Join us at the Academy of Marketing conference in Stirling on 2-5 July 2018 to hear the results of Swansea University’s pilot to increase engagement and improve performance on a marketing module using RevelTM.
Case study: Swansea University
This video shows the response of the students on this Swansea University marketing module, particularly what they valued about the instant feedback, interactivity and the learning design features within Revel.
The Academy of Marketing session will look at how marketing students engage with core course content, using Swansea University’s pilot as a case study.
The session will revolve around key themes such as student engagement, digital innovation and blended learning, focusing on how the lecturing team at Swansea reimagined the way they delivered their course in order to try and improve student engagement and performance.
Marketing the brave: innovation
This year's conference theme is Marketing the Brave. Deciding to implement the first iteration of a new technology with a large group of students, which included a sizeable international component, is a brave step on Swansea’s part. Not only did the lecturers have to understand how the platform works, but as some of the first lecturers in the UK to use this technology, they have pioneered its usage within teaching. This session would allow the lecturers time to discuss their experiences of doing this, including preliminary results.
The value of interactive learning
When students simply read about marketing, their ability to comprehend and remember the key takeaways is limited. Research indicates that active and constructive engagement with concepts yields a higher impact on learning than mere passive engagement alone (van Merrienboer and Sweller, 2005; Pearson, 2017). When students can read and then immediately put this learning into practice, they are better equipped to both understand and remember what they're learning. Interactive exercises have been shown to boost active and constructive engagement with taught material (Freeman et al, 2014) and feedback, or lack of it, is a common student problem (Carless, 2006; Orsmond & Merry, 2011).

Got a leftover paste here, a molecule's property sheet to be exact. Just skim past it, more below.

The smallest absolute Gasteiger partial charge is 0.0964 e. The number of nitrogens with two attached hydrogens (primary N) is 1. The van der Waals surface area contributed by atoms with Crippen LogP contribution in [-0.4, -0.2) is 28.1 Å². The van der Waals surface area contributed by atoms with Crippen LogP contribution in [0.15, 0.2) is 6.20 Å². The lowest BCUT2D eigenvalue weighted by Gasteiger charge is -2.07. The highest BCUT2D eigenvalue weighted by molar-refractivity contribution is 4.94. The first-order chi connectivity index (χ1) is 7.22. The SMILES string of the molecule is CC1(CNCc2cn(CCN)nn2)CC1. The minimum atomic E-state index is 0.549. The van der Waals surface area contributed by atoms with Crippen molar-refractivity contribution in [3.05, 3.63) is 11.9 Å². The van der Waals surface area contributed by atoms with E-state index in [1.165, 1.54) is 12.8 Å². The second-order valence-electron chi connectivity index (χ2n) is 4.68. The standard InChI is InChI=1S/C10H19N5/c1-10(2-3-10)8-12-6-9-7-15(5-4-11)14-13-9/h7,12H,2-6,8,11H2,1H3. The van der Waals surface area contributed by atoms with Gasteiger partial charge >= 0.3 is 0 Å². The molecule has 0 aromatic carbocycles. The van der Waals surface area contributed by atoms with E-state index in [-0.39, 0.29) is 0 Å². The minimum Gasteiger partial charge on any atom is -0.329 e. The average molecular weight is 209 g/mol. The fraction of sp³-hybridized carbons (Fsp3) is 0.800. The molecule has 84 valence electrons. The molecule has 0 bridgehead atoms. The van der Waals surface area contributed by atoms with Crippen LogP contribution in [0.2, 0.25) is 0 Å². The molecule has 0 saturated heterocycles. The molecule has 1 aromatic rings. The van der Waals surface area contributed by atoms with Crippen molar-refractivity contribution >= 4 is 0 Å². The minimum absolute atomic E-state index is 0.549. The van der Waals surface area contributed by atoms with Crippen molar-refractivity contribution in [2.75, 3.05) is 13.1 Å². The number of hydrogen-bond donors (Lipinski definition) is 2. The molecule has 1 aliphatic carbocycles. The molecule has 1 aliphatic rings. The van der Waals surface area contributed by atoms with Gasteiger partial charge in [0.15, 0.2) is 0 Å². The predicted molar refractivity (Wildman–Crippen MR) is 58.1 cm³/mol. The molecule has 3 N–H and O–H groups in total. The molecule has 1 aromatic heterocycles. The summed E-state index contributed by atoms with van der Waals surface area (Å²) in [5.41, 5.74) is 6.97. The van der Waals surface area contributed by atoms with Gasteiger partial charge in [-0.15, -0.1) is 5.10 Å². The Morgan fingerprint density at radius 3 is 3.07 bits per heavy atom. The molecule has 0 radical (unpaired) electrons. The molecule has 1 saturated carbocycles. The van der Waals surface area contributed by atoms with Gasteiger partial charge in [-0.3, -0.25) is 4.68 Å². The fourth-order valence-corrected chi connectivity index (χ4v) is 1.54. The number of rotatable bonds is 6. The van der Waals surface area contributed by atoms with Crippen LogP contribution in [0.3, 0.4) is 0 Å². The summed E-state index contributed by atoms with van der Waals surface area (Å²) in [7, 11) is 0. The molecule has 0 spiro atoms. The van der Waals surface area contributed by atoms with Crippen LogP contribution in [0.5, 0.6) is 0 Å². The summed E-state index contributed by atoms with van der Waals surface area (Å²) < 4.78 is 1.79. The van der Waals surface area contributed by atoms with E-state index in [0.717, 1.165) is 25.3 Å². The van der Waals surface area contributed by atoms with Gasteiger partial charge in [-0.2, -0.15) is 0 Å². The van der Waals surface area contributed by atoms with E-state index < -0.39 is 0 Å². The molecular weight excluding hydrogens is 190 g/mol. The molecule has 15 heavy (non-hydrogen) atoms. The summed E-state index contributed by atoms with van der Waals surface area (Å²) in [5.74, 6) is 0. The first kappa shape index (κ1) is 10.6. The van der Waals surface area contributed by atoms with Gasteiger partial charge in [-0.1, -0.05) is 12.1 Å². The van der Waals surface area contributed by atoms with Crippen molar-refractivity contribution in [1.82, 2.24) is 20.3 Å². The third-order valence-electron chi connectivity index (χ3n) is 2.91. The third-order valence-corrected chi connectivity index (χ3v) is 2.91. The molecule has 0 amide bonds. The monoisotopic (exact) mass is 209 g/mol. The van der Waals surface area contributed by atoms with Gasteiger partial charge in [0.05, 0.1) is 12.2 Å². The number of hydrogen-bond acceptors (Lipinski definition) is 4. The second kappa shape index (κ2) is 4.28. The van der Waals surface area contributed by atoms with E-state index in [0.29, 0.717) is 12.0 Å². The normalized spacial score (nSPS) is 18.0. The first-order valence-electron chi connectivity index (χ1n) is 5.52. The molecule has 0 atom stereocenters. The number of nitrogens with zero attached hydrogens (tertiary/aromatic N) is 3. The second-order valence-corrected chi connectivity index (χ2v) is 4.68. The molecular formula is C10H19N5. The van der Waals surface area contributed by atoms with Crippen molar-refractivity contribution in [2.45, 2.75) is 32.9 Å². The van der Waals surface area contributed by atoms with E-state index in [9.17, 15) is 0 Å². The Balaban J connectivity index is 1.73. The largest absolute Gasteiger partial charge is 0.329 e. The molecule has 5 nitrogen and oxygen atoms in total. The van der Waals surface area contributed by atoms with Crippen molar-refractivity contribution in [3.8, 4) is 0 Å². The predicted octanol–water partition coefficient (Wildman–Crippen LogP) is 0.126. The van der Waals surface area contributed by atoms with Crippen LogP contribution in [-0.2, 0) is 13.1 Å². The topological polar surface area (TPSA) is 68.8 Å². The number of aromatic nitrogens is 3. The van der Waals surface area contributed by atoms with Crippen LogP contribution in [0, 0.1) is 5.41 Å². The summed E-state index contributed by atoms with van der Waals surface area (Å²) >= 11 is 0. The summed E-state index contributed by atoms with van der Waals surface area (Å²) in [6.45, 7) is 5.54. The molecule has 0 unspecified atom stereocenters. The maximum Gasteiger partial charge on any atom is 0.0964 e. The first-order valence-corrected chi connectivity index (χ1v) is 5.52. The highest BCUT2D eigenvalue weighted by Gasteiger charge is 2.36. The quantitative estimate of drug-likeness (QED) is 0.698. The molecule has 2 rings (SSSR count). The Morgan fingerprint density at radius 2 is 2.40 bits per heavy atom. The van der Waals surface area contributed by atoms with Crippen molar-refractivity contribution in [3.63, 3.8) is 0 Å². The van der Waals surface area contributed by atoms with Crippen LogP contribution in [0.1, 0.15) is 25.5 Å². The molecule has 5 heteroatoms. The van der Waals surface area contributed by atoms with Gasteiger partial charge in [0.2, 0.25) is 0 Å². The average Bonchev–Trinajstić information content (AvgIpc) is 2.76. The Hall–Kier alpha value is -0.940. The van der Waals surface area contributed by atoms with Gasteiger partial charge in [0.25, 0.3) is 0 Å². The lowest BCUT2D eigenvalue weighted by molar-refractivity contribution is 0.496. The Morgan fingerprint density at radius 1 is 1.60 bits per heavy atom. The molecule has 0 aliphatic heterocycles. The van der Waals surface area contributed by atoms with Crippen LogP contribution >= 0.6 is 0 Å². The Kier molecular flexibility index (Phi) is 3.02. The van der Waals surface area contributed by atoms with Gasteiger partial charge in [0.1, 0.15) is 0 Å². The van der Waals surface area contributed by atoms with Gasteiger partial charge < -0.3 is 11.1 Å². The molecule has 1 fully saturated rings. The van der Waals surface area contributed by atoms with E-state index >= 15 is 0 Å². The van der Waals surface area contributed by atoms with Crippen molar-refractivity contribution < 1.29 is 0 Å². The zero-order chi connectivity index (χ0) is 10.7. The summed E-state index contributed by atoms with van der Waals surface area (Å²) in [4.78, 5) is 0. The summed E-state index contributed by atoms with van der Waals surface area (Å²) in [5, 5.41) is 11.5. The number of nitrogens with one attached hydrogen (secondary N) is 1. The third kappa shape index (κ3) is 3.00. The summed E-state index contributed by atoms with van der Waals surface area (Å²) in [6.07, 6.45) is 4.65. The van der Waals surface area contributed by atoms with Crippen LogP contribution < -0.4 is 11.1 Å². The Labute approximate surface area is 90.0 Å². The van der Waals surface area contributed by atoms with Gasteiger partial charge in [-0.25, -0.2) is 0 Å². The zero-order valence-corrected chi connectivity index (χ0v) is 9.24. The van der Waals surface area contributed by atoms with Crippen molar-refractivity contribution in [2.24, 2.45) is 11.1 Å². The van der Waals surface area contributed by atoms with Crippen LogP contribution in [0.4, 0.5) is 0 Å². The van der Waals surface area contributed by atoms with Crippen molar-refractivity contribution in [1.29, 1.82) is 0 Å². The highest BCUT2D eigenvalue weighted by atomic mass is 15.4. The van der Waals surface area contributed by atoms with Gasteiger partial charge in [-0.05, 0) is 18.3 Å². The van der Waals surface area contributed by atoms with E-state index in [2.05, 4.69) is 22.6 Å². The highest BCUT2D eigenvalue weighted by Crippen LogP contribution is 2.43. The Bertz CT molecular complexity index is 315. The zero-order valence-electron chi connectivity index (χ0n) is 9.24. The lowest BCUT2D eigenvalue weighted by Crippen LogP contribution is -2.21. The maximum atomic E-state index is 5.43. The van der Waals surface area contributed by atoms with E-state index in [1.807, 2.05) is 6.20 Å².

"Motivate[s] me to read the textbook and engage more."
- Student, Hull University
How Revel responds to learners' needs
Revel aims to change the way in which Marketing students engage with core course content: It allows students to read, practice and study in one interactive, continuous experience, and includes textbook content, activities and videos.
Revel was developed with insights distilled from learning science, particularly around providing immediate feedback, reducing cognitive load by chunking, and increasing active and constructive engagement.
Academy of Marketing session agenda
The session led by Swansea University and Pearson is on Tuesday 3 July from 4-5.15 p.m. at this year's conference in Stirling. Being new ground for all involved, the hope is that this session will spark debate amongst attendees around key issues such as engagement, student satisfaction, student performance and teaching excellence within marketing.
The session will look at the process of creating Revel resources across the marketing curriculum to help reduce extraneous cognitive load, boost active and constructive engagement and provide immediate feedback, and the research that is informing this.
It will address how Revel resources help students to apply theoretical knowledge, understand the complexity of marketing and think critically and holistically about the subject matter.
Resources like Revel allow you to measure success on impact and learning gain. The Swansea University team will provide research details and preliminary feedback on their key outcome: Does the use of Revel lead to better student experience and outcomes? They will talk holistically about the use of Revel, including what did and didn’t go well. We also hope to present preliminary findings from Portsmouth and Middlesex, who have also trialled the Revel product this academic year.
About the author
Tom Hill is a specialist portfolio manager for business and management at Pearson. Before this he spent seven years in various editorial roles in education publishing. His spare time is consumed by playing rugby and looking after his two small children.